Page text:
In the short run, the demise of social costing would be of little consequence. The emission rates of new facilities are relatively low, so social costing programs have had minor impacts on investment decisions for new plants. Over time, however, social costing programs could take into account a broader range of factors in estimating the environmental damage of producing electricity. Many analysts, including researchers at Resources for the Future (RFF), envision extending social costing beyond investment considerations to encompass the operation of existing facilities, which often have emission rates that are several times higher than new plants.
What analysts hope is that, if social costing were to become more comprehensive, utilities could make business decisions that would lead to dramatic environmental gains at relatively low costs. For instance, suppliers could switch from one generating technology to another, depending on the effect of prevailing atmospheric conditions. (They could use older, dirtier plants when breezy conditions would disperse emissions, and clean but expensive new plants when temperature inversions would create stagnant air.) Regulators will have opportunities to incorporate a broadened application of social costing into the workings of the new institutions that will arise to regulate transmission and distribution.
Alternatively, imposing a tax on emissions throughout the economy could make the cost of environmental damage part of the cost of doing business. Some experts consider this approach superior because no distortions would arise between the prices of electricity and other forms of energy.
Despite skepticism about the overall effectiveness of so-called “demand-side management” programs for consumers (e.g., free energy audits or subsidies to purchase energy-efficient heating and air conditioning systems), many states insist they be maintained as restructuring moves forward.
Yet, how such conservation programs can be funded in a restructured industry is open to question. States may find it unfair to continue to impose the costs of such programs on incumbent utilities in a competitive environment. To do so may make such utilities less competitive because of the offsetting prices they have to charge for transmission or distribution.
One way around this difficulty might be to enhance the ability of electricity suppliers to base their prices on time-of-demand and power load conditions, thus limiting the need for conservation programs. Another way is for states to charge a fee for demand-side management programs, which all generators (or their customers) that connect to the transmission or local distribution grids have to pay. Such a fee would prevent customers from taking their business elsewhere solely to avoid paying for such programs.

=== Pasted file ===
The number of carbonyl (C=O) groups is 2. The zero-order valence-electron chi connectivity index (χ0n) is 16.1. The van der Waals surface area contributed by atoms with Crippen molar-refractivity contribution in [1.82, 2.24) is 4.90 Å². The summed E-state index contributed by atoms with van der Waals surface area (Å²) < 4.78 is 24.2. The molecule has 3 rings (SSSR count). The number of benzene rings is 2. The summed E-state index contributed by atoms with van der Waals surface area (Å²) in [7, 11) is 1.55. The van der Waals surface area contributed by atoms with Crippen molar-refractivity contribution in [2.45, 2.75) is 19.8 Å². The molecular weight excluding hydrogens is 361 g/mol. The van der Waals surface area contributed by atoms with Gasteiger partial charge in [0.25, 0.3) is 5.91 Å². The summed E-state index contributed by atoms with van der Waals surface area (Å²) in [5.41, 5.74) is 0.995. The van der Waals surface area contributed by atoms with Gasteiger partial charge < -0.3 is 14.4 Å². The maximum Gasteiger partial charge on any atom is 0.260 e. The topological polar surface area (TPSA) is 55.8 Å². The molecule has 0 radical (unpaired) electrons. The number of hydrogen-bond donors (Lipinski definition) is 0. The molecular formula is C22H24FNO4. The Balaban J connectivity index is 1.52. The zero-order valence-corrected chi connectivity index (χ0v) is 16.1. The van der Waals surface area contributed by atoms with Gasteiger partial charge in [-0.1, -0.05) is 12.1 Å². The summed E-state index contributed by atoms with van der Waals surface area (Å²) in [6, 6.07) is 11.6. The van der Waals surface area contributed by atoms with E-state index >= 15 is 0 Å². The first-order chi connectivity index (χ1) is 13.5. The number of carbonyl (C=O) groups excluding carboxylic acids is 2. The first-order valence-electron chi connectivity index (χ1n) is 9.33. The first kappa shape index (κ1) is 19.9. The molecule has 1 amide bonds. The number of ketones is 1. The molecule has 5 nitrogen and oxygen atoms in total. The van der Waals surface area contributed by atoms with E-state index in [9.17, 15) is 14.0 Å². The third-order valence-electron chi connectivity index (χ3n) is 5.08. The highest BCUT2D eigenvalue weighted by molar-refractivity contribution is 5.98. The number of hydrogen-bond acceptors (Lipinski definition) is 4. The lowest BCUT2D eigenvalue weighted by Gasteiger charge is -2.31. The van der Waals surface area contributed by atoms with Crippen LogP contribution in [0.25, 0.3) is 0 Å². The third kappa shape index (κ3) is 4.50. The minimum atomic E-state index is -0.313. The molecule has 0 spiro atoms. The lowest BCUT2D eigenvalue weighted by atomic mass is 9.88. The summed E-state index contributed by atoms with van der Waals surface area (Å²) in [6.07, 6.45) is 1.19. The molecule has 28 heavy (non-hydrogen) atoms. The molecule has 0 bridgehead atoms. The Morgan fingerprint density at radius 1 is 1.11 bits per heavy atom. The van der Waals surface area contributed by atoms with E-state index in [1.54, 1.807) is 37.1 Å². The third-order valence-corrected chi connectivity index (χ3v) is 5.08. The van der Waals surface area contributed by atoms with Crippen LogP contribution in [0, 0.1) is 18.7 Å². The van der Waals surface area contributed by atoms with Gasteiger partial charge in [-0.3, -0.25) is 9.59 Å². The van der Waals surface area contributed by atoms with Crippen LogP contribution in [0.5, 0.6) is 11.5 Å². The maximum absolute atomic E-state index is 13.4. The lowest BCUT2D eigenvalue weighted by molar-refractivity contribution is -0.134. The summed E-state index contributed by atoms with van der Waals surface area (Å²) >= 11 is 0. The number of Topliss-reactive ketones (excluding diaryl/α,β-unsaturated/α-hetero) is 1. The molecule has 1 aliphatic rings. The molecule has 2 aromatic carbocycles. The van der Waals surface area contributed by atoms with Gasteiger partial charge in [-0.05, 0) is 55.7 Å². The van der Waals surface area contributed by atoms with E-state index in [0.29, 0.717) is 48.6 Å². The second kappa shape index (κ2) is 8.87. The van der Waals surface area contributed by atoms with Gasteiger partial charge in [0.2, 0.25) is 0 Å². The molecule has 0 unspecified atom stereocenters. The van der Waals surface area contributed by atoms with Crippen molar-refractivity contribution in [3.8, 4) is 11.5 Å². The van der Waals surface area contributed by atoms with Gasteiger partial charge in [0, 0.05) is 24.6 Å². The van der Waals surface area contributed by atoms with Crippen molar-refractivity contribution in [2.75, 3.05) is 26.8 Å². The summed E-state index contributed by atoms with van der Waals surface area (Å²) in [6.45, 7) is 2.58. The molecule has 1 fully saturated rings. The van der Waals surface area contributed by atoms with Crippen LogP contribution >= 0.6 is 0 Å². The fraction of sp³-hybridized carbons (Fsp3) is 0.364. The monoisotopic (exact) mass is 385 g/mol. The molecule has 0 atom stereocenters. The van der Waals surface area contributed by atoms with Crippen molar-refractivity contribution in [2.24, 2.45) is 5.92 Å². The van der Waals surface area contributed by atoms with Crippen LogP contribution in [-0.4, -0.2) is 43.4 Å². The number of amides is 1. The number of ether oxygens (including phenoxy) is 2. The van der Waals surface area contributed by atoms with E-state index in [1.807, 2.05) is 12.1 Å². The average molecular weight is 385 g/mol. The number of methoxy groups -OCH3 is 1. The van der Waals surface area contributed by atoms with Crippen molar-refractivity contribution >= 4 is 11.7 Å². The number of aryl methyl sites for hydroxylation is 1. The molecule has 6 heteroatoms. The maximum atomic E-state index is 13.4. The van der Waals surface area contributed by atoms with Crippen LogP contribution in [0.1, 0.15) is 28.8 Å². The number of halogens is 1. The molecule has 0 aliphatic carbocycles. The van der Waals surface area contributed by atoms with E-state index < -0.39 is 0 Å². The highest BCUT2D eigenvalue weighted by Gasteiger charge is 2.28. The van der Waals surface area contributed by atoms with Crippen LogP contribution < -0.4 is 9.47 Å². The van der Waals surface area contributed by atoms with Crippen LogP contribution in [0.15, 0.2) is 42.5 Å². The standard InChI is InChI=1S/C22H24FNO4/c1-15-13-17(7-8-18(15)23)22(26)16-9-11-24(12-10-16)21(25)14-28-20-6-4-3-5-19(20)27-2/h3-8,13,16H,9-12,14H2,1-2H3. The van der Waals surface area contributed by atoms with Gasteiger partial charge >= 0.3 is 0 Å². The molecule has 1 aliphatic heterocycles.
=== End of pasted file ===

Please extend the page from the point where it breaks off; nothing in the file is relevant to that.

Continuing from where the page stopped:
Little doubt exists that renewable energy sources like hydroelectric, wind, solar, geothermal, and combustible resources will suffer in an environment where the cost of generating electricity is expected to fall. If it does fall, firms that use renewables to produce power may not be able to cover their (generally higher) costs. Moreover, the costs and operating characteristics of renewables often do not compare favorably with those of fossil-fired facilities.
Little doubt exists that renewable energy sources like hydroelectric, wind, solar, geothermal, and combustible resources will suffer in an environment where the cost of generating electricity is expected to fall.
Nevertheless, through proper pricing of electricity transmission, the advantages of using renewables may still be recognized in a restructured industry. For example, industrial and commercial users could take advantage of wind and solar generation, which often are available at times that coincide with periods of peak electricity demand.
Whether concern about pollutants from fossil fuels will stimulate policies to increase the use of renewables is likely to depend on concern about global warming. (Renewables emit few, if any, greenhouse gases.) Since any related national policies will take time to shape, expanding and increasing the renewable electricity production and investment tax credits authorized in the 1992 Energy Policy Act may be an appropriate interim way to sustain the development of renewable technologies.
Putting Change in Perspective
Within the larger context of the country’s regulatory structure, changes in the electricity industry may have more limited implications for the environment than might be inferred from this article, which merely throws the possible consequences into rough relief. Cities will still have to meet air quality standards, power plants will still be subject to an SO₂ emissions cap, and other policy initiatives for preserving or improving air quality in national parks and rural areas will continue.
As with many issues associated with restructuring, whether society will be the worse off if demand-side management programs and social-costing activities diminish or take on new forms remains a subject for further study. In any case, current state efforts to tilt electric utility investment decisions in favor of the environment have not been widespread nor particularly forceful. If law and public policy do have to be reconfigured, the quality of the environment may actually benefit as a result of the industry’s new structure.